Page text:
Acclaimed pop/rock/worship band The Neverclaim releases its first full-length live worship album, Encounter: A Live Worship Experience, Sept. 30 from Radiate Music. Recorded live at the Franklin, TN-based Vineyard Church just outside of Nashville, the album was produced by the band's Jeremiah Carlson (lead vocals), Mitchell Maldonado (guitar/keys), Chuck Hill (bass) and Beji George (drums), and expresses the band's story of being broken people who are now a testimony to the extravagant love, grace and goodness of God.
Encounter finds The Neverclaim reconnecting with their roots as a worship band and during a season where they are heavily investing into the local church. Carlson is the Young Adult Pastor at Vineyard Boise where Maldonado is Director of Media Production, George is at a Houston Vineyard church, and Hill is part of a Vineyard church plant in Bloomington, IL.
"Every story of hope in a desperate situation starts with an encounter with Jesus," shares Carlson, underscoring the passion for this project. "He alone holds the power to break off chains of fear, shame, anxiety and depression. He alone can redefine who we truly were made to be. He can take all the brokenness from our past and turn it into something beautiful."
Framing the overarching theme of the album, the anthemic title track gives worshippers language to call on God to intervene. "Through a simple encounter with Jesus, everything changes," says Carlson. "No matter what kind of life people have lived when they encounter Jesus, they are wrecked for anything else but Him."
The song "Testimony" on the album is the natural progression of an encounter with God, and is a collective shout of praise for Christ's redeeming work, while "Through Christ," first featured on The Neverclaim's 2015 album, The Joy, comes from a very personal experience in Carlson's story. Born out of an extramarital affair and sexually abused as a child, Carlson says he experienced anxiety, self-hatred and was suicidal.
"Christ alone has been my strength, guide and the only one who could speak the reality of my true identity in Him," says Carlson through the healing process of all these broken situations. "I am His child and through Him every battle I have ever faced and will ever face is already won in Him."
The album also features The Neverclaim's version of the classic hymn "How Great You Art," as well as the live versions of "Rules And Reigns" and "Our God Wins" from The Joy.
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The Claim to Fame| Posted September 21, 2016
Christian contemporary band The Neverclaim gained some success and media attention with their 2015 album, The Joy. Now, the band hopes to continue the gained momentum with its follow-up effort, Encounter: A Live Worship Experience, an album consisting of both original and cover songs.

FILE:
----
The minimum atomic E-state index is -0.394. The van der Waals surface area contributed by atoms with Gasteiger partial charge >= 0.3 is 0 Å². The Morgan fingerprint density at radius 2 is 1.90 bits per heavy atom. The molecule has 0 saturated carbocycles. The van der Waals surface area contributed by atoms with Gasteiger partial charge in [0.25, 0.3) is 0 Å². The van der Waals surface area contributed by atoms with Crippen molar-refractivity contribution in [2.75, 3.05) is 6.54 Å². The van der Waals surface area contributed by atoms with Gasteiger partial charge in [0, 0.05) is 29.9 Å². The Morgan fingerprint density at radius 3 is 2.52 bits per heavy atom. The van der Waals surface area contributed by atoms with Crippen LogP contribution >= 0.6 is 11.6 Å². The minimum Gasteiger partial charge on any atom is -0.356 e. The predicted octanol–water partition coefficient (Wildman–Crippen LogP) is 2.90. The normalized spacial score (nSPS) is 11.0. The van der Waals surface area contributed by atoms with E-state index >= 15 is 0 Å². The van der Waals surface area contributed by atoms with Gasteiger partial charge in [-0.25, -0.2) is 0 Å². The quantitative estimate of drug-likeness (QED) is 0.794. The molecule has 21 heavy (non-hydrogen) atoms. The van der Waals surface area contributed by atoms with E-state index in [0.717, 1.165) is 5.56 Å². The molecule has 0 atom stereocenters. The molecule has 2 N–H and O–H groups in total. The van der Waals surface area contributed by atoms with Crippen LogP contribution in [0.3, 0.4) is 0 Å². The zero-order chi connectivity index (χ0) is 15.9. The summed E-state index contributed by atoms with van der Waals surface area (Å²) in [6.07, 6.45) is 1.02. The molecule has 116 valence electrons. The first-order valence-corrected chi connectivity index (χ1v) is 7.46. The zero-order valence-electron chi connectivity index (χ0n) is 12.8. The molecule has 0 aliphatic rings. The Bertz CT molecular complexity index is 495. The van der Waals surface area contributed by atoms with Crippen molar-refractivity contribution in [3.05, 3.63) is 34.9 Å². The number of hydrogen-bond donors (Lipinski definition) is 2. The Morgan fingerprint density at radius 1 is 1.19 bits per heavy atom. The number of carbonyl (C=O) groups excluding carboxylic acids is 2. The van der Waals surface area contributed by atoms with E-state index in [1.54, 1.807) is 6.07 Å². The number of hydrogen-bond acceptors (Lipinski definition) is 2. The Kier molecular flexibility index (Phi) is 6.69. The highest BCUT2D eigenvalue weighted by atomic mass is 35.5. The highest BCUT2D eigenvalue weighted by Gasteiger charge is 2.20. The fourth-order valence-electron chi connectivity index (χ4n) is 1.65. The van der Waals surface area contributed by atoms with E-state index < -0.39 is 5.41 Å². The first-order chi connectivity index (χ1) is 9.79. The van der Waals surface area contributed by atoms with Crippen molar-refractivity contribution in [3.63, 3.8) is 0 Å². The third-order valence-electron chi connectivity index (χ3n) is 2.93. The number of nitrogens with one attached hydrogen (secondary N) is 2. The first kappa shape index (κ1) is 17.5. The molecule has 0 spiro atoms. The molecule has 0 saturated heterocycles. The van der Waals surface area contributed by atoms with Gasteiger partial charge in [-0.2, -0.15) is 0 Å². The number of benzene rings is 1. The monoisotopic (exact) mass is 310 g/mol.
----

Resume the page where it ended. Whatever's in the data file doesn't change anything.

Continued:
Both contemporary and church bands (Hillsong, Bethel and Casting Crowns, among others) releasing live worship albums has become a trend. Consequently, the market is now full of live worship albums. Now The Neverclaim, similar to other contemporary bands, has to deliver a unique worship experience that differs from the competition in a crowded field. Did The Neverclaim achieve this with their new live album? Yes and no.
"Our God Wins," the album opener, is originally from The Joy. The live version has a rough start, but the song turns into a quality listening experience once the rough intro ends.
The Neverclaim's lead vocalist Jeremiah Carlson poured his heart into "Through Christ" lyrically--in his words, the song comes from a very personal place in his story. Carlson says, "Through the healing process of all of [my previous] broken situations, Christ alone has been my strength, guide and the only one who could speak the reality of my true identity in him." In the song, Carlson sings: "We are not condemned by the sins of our father / We have been restored, reborn to live forever."
The band hit a home run with two of the album's cover songs: Hillsong United's "Touch the Sky" and the timeless hymn "How Great Thou Art." By far, The Neverclaim's rendition of "How Great Thou Art" is the best song on the album. The band turned a reverent hymn into a highly energetic worship anthem. On "Touch the Sky," The Neverclaim decides to play it safe by staying true to the song's original arrangement--it is Carlson's vocals that give the song The Neverclaim touch.
Some songs--particularly "Testimony" and "Rules and Reigns"--on Encounter: A Live Worship Experience lack energy and sound similar to many other worship songs available on Spotify and iTunes. But on a positive note, The Neverclaim keeps most songs short and, for the most part, avoids chorus repetition. "Encounter," the album's longest song, has a great build, but falls flat after the five-minute mark.
"How Great Thou Art" clearly demonstrates that The Neverclaim can deliver solid worship anthems. I would love to see the band do this on future albums, both live and in studio. Some songs also had some very impressive guitar riffs, an important element when delivering any type of anthem. Carlson is a former drummer for a heavy metal band-- I would love to see The Neverclaim inject more rock influences into their music.
So, how did The Neverclaim differentiate themselves from other worship bands? Carlson's dynamic and unique vocals and The Neverclaim's impressive guitar riffs are two elements that help the band claim their own unique fame.
Song to Download Now:
"How Great Thou Art" (Get it on iTunes here.)